George Balanchine stated that other artists would continue to perform his works, but they would never do it the way that he would have done it. This seems so perfectly illustrated already in the lovable, high energy, high-artistry of the Miami City Ballet and in the beautifully dreamlike interpretations by the Mariinsky. I wonder how George Balanchine would react to all this? How would you react if someone took your work and 'made it their own'?

So it all seems like a process of changes and nuances. I think that the Mariinsky and the Miami City Ballet are doing a wonderful job and I thoroughly appreciate and enjoy what they are doing. Yet, I still have to wonder what George Balanchine would be thinking if he were still alive and what he would answer with in new material. Interestingly, Suzanne Farrell is sort of doing this for him as she very selectively stages his works and rediscovers and restages some of his 'forgotten' works adding her own very significant insights. But then, so is Edward Villella (another former George Balanchine star) with the Miami City Ballet. And so perhaps is the Mariinsky with its common heritage.

There's a lot of fun and interesting stuff to think about here and look forward to as the world of dance artistry moves on. With Balanchine/Robbins and "Le Parc" the Mariinsky, for one, has shown that it can maintain its own remarkable identity and also move sensitively and excitingly into new perceptions and ways of living beauty.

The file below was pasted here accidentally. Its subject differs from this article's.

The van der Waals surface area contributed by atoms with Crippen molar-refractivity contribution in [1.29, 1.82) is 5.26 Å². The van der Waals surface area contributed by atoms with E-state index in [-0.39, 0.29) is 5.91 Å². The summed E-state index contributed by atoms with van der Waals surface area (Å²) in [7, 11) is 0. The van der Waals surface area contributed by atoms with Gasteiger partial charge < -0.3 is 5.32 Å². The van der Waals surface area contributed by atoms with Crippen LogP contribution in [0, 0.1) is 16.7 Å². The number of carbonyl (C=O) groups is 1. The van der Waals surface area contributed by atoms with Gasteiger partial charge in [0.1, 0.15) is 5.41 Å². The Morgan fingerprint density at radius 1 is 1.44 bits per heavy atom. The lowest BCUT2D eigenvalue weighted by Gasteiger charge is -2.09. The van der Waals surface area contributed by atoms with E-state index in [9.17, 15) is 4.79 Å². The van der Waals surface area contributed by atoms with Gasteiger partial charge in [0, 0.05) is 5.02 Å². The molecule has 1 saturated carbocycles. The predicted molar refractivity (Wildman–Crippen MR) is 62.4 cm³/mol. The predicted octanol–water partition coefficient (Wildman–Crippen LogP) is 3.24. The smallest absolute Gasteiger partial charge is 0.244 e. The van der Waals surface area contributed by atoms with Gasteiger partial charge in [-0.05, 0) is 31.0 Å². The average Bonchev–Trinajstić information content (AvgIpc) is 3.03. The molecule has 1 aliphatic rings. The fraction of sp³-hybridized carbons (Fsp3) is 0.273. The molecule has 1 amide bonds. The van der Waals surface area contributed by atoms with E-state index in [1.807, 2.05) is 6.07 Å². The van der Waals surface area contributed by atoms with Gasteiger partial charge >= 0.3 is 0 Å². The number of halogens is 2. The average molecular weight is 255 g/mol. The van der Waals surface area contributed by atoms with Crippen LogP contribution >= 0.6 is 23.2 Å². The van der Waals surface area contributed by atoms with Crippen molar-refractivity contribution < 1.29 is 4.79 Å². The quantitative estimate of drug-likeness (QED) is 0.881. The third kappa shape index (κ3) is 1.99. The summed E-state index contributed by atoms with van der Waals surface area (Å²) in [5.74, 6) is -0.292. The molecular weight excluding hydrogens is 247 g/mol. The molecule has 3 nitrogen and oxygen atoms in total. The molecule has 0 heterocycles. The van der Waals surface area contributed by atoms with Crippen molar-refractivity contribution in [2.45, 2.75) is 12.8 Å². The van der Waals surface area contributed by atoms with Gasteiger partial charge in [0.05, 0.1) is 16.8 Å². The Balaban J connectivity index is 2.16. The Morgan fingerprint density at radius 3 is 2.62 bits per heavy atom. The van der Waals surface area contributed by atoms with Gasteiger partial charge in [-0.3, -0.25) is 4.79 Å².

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 Post subject: Re: Mariinsky Ballet 2010-2011 Season
PostPosted: Sun Sep 04, 2011 12:56 pm 
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I have to notice that while I've been extolling the way that the Mariinsky seems to be moving into the future, Catherine's book has been released 'extolling' the 'traditional and historic' (if I can use these words) heart of the Mariinsky and the exact means by which this has come into being and continues to flourish. Maybe Catherine could define her vision and intent much more clearly.

It's sort of a coincidence. I happen to be so enthused with the Mariinsky's marvelous move into 'new worlds' at the moment because it is only within the last several weeks that I viewed this happening so clearly. The London Balanchine/ Robbins performances.